From The Record, July 14, 2017
It seems I am getting into a rut. The English Spy (2015) by Daniel Silva is another work linked to the Troubles that plagued Ireland in the last three decades of the 20th century. Silva, a resident of Florida, has averaged about a book per year since 1996 (of which the BLL has fifteen, as well as three audio books). His spy series, keyed on the main figure, Gabriel Allon, comprises some 20 volumes, of which seven have reached the number one spot on the New York Times best-seller list.
As the story begins, we are introduced to Christopher Keller, who is not a spy. He is a paid assassin in the employ of Don Anton Orsati, an ostensible olive oil merchant in Corsica. Keller is a former member of the British SAS (Special Air Service) who walked out on the army when his unit was attacked by coalition planes during the first Gulf War. The assassination of a prominent member of the British Royal family off the coast of the French Caribbean island of Saint Barthélemy has brought Gabriel Allon of the Israeli Secret Service (otherwise known as the Office), to call on Keller. Allon is a noted art restorer who had been starting work on Caravaggio`s Nativity with St. Francis and St. Lawrence in Rome when he was interrupted by Graham Seymour, the head of Britain`s MI6. There is some indication that the events in Saint Barthélemy may have involved the infamous Eamon Quinn.
Quinn had been a member of the Real IRA (Irish Republican Army), a splinter group that had opposed the IRA`s participation in the 1998 negotiations to end the violence and bloodshed that had taken so many lives over the past thirty years. The successful completion of those negotiations, and the implementation of the Good Friday (or Belfast) Agreement in December 1999, left no place in Ireland for people who wanted to continue the fighting. Quinn fled the country and became a freelance operative.
Both Keller and Allon have personal reasons to go after Quinn. Keller had fallen in love with an Irish woman while he was working undercover in Ireland in the 1980s; Quinn had played a large role in her death. And while Quinn was working at a training camp operated by Muammar Gaddafi in Libya’s desert, he had had occasion to teach a young Palestinian how to ensure that his bombs exploded exactly where and when he wanted them to. This knowledge would prove invaluable when he set off a bomb in Vienna that killed Allon`s first wife and son.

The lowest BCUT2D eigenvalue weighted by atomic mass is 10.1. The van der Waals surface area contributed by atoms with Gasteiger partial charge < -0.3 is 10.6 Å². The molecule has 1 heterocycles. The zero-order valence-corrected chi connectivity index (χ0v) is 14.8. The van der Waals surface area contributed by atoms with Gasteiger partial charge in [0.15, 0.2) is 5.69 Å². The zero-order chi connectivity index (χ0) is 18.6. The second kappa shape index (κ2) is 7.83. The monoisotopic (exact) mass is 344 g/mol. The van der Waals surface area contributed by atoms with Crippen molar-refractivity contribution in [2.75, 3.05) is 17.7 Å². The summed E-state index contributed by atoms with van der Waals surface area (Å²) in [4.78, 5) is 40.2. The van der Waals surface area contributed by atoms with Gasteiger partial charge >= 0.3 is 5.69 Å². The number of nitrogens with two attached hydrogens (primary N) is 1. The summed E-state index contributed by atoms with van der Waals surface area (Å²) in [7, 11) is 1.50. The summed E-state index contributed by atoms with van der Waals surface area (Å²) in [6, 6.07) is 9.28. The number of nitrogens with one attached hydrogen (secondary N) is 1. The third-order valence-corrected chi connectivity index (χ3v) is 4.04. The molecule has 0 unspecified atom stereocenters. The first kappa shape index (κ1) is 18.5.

The pursuit of Quinn takes the agents from Corsica to Dublin to Belfast to Lisbon to London. It is only then that they realize they have been played. Quinn has been the bait. The clues they have worked so hard to find have been carefully planted like Hansel and Gretel`s pebbles to lead them astray. The hunters are really the hunted. Now the adventure and intrigue begin in earnest.
The pace of the story picks up as several plot lines evolve in rapid succession. The chases move to Vienna, Copenhagen, Hamburg, London, Cornwall and finally back to Ireland.
The book is thoroughly enjoyable, but inquiring readers may wonder at a few lapses. For example, the wheels of the story begin to turn when a man named Spider Barnes goes AWOL from his job. Yet once the full consequences of his disappearance are understood, the authorities devote scant resources to learning what happened to him or the woman he was last seen with.
When Quinn is not plying his trade as a terrorist, he seems to earn his living as a chef. While Silva provides plenty of detail about how Quinn acquired his skill set as an assassin, he offers no information about where he learned to cook. But judging by the meals he prepares, it wasn’t by his mother’s side in a working class kitchen in Ulster. More information in that regard might have provided more nuances to Quinn’s character.
And there are a few serious factual errors. Some are so blatant as to be more annoying than misleading. But they do make the reader wonder what other alternate facts may be lurking in the text that could have an impact on the events of the story.
I haven`t read any of Silva`s other books, but I found that his style and plot structure reminded me a lot of Frederick Forsyth’s novels (the BLL has eleven of these, as well as two in French translation). Silva employs the same sort of terse dialogue and descriptions that Forsyth uses so effectively: “Katerina turned to look for Quinn, and it was then that he shot her. A perfect shot, square in the breastbone, through and through. Katerina scarcely felt its impact, nor did she feel pain. She dropped to her knees, her hands hanging limply at her sides, her face tilted toward the black sky. As she fell to the damp earth of South Armagh, she imagined she was drowning in a lake of blood. A hand tried to pull her to the surface. Then the hand released her and she was dead.”
Altogether a Good Read!